Originally Posted by tluxon
LOL! Not exactly. I know it sounds like a pipedream now, but there was a time when the bottom line wasn't always the biggest motivation for why something was produced and aired. You know, like when people would pick Art as a major because it was their passion rather than skip over it because it didn't have the potential for as much pay in the end.
And what years of television are you talking about? We're talking about the business of television, not picking a college major. Television has always been about paying for eyeballs.
I'd say the business of network television has improved over the years. In the beginning most shows relied on one major sponsor to fund the whole show. No sponsor, no show. You don't see Leno or Letterman plugging sponsor products between interviews, do you?
Then the rating system was adopted which allowed networks to make shows for viewers, not individual sponsors. As long as people watched, the show at least had a chance. Over the years the rating system has been imrpoved and refined so even shows with niche audiences can stay on the air. That's why the Simpsons has been on the air forever despite not getting especially high ratings. If this change had happened sooner, Star Trek probably wouldn't have been canceled. It had been hitting a dream audience, but not a large enough one and at that time the networks only cared about the number of viewers, not who the viewers were.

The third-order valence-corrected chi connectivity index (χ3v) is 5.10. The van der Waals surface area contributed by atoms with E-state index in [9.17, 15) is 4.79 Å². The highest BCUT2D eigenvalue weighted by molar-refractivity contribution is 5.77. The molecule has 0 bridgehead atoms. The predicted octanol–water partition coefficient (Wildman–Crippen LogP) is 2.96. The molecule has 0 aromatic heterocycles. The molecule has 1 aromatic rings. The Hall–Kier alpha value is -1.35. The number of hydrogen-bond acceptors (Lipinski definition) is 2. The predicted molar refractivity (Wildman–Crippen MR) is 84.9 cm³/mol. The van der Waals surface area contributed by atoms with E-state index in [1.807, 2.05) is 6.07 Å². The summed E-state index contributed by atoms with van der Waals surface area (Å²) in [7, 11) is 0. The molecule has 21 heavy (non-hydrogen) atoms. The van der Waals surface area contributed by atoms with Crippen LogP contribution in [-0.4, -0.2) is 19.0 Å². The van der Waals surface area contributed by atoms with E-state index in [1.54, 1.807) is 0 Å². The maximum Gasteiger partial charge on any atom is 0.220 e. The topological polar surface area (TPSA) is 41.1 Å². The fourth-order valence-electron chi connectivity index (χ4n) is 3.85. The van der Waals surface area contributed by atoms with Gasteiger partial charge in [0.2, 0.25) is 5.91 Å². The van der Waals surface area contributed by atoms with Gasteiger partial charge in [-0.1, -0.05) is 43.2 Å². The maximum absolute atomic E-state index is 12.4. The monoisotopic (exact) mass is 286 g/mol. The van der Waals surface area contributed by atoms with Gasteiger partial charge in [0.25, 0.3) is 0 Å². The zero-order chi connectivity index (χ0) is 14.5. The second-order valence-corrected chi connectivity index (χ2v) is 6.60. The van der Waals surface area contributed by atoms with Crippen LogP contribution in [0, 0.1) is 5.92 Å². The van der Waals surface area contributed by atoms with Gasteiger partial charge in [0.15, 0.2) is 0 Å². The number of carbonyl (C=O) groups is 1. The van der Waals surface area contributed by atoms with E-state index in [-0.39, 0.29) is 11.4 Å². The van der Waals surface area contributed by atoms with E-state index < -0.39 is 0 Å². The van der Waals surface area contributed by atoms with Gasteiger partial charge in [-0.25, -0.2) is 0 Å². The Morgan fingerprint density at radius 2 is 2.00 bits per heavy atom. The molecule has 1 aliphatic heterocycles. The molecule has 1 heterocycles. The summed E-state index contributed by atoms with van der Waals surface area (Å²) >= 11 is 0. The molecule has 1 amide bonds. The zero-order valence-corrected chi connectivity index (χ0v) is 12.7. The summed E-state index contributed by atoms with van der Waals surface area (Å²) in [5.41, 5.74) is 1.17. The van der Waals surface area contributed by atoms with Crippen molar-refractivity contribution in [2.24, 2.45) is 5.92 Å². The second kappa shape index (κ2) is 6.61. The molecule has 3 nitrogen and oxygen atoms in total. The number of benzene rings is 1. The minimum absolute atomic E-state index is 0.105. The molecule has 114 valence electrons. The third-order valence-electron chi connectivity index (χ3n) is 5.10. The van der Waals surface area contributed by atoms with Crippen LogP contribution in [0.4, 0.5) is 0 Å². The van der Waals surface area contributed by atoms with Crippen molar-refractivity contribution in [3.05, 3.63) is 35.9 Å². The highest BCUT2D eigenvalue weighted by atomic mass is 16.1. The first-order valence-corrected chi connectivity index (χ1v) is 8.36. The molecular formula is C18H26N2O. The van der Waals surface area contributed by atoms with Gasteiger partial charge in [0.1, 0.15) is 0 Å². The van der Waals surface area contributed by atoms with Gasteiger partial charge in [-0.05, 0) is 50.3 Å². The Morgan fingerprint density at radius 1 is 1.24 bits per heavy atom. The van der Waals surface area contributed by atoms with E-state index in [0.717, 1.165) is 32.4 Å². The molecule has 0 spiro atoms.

I'm not sure it's an entirely dead concept yet, but there's no question that it's getting increasingly difficult to find shows on the air where monetary payback isn't the number one objective.
The people who work at these networks get a pay check just like we do. You're telling them to take a pay cut to give you the shows you want. This is unrealistic.
Nonetheless, I believe money does occasionally take a close second place to the desire to shape opinion, gain power or influence, or share a passion.
List some prime time network shows where this was the case.